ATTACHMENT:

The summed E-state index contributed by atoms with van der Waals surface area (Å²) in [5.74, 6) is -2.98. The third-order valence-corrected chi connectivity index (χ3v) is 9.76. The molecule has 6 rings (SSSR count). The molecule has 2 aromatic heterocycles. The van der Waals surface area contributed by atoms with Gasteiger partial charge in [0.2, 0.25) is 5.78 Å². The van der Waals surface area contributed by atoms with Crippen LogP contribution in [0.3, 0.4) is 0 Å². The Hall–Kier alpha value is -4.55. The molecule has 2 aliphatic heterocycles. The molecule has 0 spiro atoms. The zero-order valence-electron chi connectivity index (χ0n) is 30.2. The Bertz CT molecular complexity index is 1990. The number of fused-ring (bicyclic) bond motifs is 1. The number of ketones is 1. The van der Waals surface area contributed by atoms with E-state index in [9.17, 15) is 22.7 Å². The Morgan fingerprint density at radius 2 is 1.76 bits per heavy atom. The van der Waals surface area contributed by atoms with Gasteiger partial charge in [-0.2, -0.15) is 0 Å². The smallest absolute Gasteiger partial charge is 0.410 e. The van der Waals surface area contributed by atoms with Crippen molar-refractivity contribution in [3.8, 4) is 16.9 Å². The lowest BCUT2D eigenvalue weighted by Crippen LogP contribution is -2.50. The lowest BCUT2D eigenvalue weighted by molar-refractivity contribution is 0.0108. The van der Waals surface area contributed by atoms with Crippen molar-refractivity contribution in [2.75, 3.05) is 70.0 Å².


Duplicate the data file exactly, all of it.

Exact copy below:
The summed E-state index contributed by atoms with van der Waals surface area (Å²) in [5.74, 6) is -2.98. The third-order valence-corrected chi connectivity index (χ3v) is 9.76. The molecule has 6 rings (SSSR count). The molecule has 2 aromatic heterocycles. The van der Waals surface area contributed by atoms with Gasteiger partial charge in [0.2, 0.25) is 5.78 Å². The van der Waals surface area contributed by atoms with Crippen LogP contribution in [0.3, 0.4) is 0 Å². The Hall–Kier alpha value is -4.55. The molecule has 2 aliphatic heterocycles. The molecule has 0 spiro atoms. The zero-order valence-electron chi connectivity index (χ0n) is 30.2. The Bertz CT molecular complexity index is 1990. The number of fused-ring (bicyclic) bond motifs is 1. The number of ketones is 1. The van der Waals surface area contributed by atoms with E-state index in [9.17, 15) is 22.7 Å². The Morgan fingerprint density at radius 2 is 1.76 bits per heavy atom. The van der Waals surface area contributed by atoms with Gasteiger partial charge in [-0.2, -0.15) is 0 Å². The smallest absolute Gasteiger partial charge is 0.410 e. The van der Waals surface area contributed by atoms with Crippen molar-refractivity contribution in [3.8, 4) is 16.9 Å². The lowest BCUT2D eigenvalue weighted by Crippen LogP contribution is -2.50. The lowest BCUT2D eigenvalue weighted by molar-refractivity contribution is 0.0108. The van der Waals surface area contributed by atoms with Crippen molar-refractivity contribution in [2.75, 3.05) is 70.0 Å².